As we finish up one school year, it’s inevitable to start thinking about next year. This is especially true of parents of “soon-to-be” kindergartners.
As most know, kindergarten today isn’t the kindergarten of the past. For good or for bad, the requirements are much more academic and much more high stakes. I get asked all the time about what skills an incoming kindergartner should have.
I think there are 5 skills that can help a kindergartner be “on top of their game.”
Students need to know some letters before they get to kindergarten.
We simply can’t wait until kindergarten to acquire these skills. However, I am not advocating for “kill and drill” letter activities.
Play with letters. Let your child start with the letters in their name.
1. Letter Detective – Find the letters around your house and in your child’s community. If you are eating cereal, find the letters in their name on the box.
If you are in a restaurant, find the letters in the name on the menu. If you are driving down the road, find the letters in signs.
2. Magnet Letters – I kind of have an obsession with magnet letters. Putting magnets on the refrigerator really is a good idea. While you are making dinner, have them spell their name with magnet letters.
While you are packing lunchboxes, have them find the letter “h” for ham or “w” for water.
3. Compare Words – Using their name as the model, have them compare the letters in their name to another word. For example, using their name (Austin) and the cereal box (Puffed O’s), let them see there is a “s” and an “u” in common. Helping them see similarities is important.
Knowing numbers will also give your child a boost in kindergarten.
I don’t think you need to be solving equations, but naming and recognizing numbers to 10, counting to 10 (or a little higher), talking about numbers is definitely recommended.
1. Count, Count, Count – How many socks do we have? 1, 2. How many chairs are at the kitchen table? 1, 2, 3, 4.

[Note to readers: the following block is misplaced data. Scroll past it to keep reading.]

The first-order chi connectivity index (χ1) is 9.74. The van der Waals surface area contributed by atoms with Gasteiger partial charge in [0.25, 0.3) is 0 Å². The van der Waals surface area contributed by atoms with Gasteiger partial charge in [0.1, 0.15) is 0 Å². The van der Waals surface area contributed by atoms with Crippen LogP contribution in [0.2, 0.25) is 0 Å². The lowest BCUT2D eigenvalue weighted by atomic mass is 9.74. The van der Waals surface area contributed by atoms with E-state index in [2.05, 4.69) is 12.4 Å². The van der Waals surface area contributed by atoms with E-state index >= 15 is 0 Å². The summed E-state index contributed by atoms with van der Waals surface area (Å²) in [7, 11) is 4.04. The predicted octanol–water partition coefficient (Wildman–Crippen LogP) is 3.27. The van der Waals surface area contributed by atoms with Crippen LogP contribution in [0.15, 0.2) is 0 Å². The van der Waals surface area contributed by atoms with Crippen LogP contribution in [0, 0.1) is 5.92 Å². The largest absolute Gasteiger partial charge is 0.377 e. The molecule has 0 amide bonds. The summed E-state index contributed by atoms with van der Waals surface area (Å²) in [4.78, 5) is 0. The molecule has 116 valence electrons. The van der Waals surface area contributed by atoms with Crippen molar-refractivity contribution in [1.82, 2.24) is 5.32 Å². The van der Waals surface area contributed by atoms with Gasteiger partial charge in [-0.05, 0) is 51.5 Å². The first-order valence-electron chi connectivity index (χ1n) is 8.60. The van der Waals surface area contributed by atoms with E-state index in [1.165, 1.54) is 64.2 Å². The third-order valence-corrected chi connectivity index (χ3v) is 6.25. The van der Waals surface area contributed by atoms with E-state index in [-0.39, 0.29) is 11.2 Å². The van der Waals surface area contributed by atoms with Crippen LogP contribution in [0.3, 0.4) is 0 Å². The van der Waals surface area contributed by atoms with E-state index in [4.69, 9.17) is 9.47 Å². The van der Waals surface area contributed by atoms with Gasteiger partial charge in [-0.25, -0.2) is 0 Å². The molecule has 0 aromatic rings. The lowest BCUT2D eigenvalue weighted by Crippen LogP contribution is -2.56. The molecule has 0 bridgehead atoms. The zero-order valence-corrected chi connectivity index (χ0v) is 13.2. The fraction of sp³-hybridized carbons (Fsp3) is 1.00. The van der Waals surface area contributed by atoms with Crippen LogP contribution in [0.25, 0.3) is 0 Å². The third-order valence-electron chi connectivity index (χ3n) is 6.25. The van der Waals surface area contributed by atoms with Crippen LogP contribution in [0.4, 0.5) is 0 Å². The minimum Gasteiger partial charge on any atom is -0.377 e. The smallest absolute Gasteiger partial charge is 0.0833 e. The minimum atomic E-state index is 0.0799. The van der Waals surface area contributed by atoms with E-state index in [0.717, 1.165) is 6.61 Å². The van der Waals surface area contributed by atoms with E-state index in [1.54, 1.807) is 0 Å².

How many steps is it to the bathtub? See what I mean? It doesn’t need to be hard, just practiced play.
2. Menu Mania – Use menus at your favorite restaurant to recognize numbers. Start with numbers in order. Can you find a 1? and so on. Then you call a number and ask your child to find it.
This is a great activity for making sure they know their numbers. When you start this game, write the numbers in order for them to use as a guide. Eventually, they won’t need your help.
3. Number Values – Making the connection between counting orally, recognizing the numeral, and understanding the value are four different things. You can increase their number knowledge with games dealing with values.
What can find in the house that has a value of 3? We have 3 bathtubs. We have two tv’s. We have four lamps in the den. Another fun activity uses an ice cube tray.
Dollar Tree and Target Dollar Spot often have seasonal ice cube trays and sometimes they have 10 ice cubes. Have your child make a snack by filling up the tray. He can have 4 pretzels, 2 cookies, and 4 blueberries. She can have 6 slices of banana and 4 blueberries.
Of course, that doesn’t have to be the whole snack, but it’s a fun way to start.
Rhyming isn’t just a game, it’s an essential step in phonological awareness.